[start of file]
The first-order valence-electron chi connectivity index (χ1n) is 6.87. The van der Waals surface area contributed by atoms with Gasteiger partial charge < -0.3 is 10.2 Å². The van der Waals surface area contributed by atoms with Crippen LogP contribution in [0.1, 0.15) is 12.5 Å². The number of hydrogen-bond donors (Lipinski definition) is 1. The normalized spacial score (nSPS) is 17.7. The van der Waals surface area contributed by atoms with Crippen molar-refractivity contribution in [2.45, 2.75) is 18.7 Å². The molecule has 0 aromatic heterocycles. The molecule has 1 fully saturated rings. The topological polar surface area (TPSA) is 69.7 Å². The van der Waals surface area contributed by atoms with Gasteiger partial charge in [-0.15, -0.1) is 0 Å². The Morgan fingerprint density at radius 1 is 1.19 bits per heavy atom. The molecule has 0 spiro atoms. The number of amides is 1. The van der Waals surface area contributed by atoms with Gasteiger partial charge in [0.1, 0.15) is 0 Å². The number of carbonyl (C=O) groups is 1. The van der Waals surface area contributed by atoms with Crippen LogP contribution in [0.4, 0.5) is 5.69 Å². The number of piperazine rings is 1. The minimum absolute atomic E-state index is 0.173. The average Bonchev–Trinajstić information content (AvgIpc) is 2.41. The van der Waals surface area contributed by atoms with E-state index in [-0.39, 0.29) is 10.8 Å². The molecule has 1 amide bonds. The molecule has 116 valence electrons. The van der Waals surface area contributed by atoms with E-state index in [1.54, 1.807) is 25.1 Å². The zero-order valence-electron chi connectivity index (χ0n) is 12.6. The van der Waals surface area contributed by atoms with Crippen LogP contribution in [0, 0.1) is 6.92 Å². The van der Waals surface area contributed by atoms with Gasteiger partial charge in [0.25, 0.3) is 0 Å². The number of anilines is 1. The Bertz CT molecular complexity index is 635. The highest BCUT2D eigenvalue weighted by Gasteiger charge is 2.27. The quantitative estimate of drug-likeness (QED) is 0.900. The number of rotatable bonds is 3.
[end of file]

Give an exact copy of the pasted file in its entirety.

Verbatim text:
The first-order valence-electron chi connectivity index (χ1n) is 6.87. The van der Waals surface area contributed by atoms with Gasteiger partial charge < -0.3 is 10.2 Å². The van der Waals surface area contributed by atoms with Crippen LogP contribution in [0.1, 0.15) is 12.5 Å². The number of hydrogen-bond donors (Lipinski definition) is 1. The normalized spacial score (nSPS) is 17.7. The van der Waals surface area contributed by atoms with Crippen molar-refractivity contribution in [2.45, 2.75) is 18.7 Å². The molecule has 0 aromatic heterocycles. The molecule has 1 fully saturated rings. The topological polar surface area (TPSA) is 69.7 Å². The van der Waals surface area contributed by atoms with Gasteiger partial charge in [-0.15, -0.1) is 0 Å². The Morgan fingerprint density at radius 1 is 1.19 bits per heavy atom. The molecule has 0 spiro atoms. The number of amides is 1. The van der Waals surface area contributed by atoms with Gasteiger partial charge in [0.1, 0.15) is 0 Å². The number of carbonyl (C=O) groups is 1. The van der Waals surface area contributed by atoms with Crippen LogP contribution in [0.4, 0.5) is 5.69 Å². The number of piperazine rings is 1. The minimum absolute atomic E-state index is 0.173. The average Bonchev–Trinajstić information content (AvgIpc) is 2.41. The van der Waals surface area contributed by atoms with E-state index in [-0.39, 0.29) is 10.8 Å². The molecule has 1 amide bonds. The molecule has 116 valence electrons. The van der Waals surface area contributed by atoms with E-state index in [1.54, 1.807) is 25.1 Å². The zero-order valence-electron chi connectivity index (χ0n) is 12.6. The van der Waals surface area contributed by atoms with Crippen LogP contribution in [0, 0.1) is 6.92 Å². The van der Waals surface area contributed by atoms with Gasteiger partial charge in [0.25, 0.3) is 0 Å². The number of anilines is 1. The Bertz CT molecular complexity index is 635. The highest BCUT2D eigenvalue weighted by Gasteiger charge is 2.27. The quantitative estimate of drug-likeness (QED) is 0.900. The number of rotatable bonds is 3.